Taking a “break” from learning during the summer months is hazardous to a student’s education. According to the National Summer Learning Association more than half of the achievement gap between lower- and higher-income youth can be explained by unequal access to summer learning activities. Here, in no particular order, are nine tips for grown ups to help kids on the path to success:
Visit the library and let kids pick out their own books. They are the best experts about what they like.
Sign up for the Kalamazoo Public Library’s Summer Reading Program.
Be a reading role model. (At a loss for what to read? Check out what KPL staff are reading and recommending. I also adore The Cyberlibrarian Reads, which is a blog by a retired librarian, lifelong reader, and local Kalamazoo resident, Miriam Downey.)
Read as a family.
Talk to kids about what they are reading and what you are reading.
Visit the Bookbug, an independent bookstore located at Oakwood Plaza. Stop down on any Thursday at 10am for All-Ages Storytime, Songs and Activities. Consider playing “Where’s Waldo?” with them in July.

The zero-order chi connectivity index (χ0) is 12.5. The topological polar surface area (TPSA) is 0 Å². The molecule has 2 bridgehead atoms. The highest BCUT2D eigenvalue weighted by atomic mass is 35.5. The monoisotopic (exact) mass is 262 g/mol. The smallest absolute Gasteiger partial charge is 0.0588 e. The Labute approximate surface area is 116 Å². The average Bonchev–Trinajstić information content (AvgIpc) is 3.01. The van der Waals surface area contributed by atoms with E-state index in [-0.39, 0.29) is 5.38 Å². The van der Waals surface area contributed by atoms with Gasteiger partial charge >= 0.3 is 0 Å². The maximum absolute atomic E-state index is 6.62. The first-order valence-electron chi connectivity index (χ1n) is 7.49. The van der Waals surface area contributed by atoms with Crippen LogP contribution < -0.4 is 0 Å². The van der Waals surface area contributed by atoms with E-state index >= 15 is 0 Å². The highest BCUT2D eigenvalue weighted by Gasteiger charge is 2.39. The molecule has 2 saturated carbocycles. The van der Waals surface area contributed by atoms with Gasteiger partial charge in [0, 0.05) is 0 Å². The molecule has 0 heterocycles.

Check out this terrific list of summer reading recommendations that Kalamazoo Public School staff have compiled for students of all ages.
If you missed Julie Mack’s piece in which she shares five strategies Superintendent Michael Rice suggests parents adopt to help build their child’s reading skills over the summer, you can find it here.
I must mention that as I’m writing this post, my freshly graduated second grader just peered over my shoulder and asked what I am working on. When I told him I was putting together a list for ways grownups can help kids this summer he said, “Just remind everybody that it is fun to read. And make sure you capitalize it all: IT IS FUN TO READ!”
So there you have it, have some fun. READ!
Tags: Bookbug, CIS, Communities In Schools of Kalamazoo, Julie Mack, Kalamazoo Public Library, Kalamazoo Public Schools, Miriam Downey, National Summer Learning Association, reading, reading role model, reading with children, Superintendent Michael Rice, The Cyberlibrarian Reads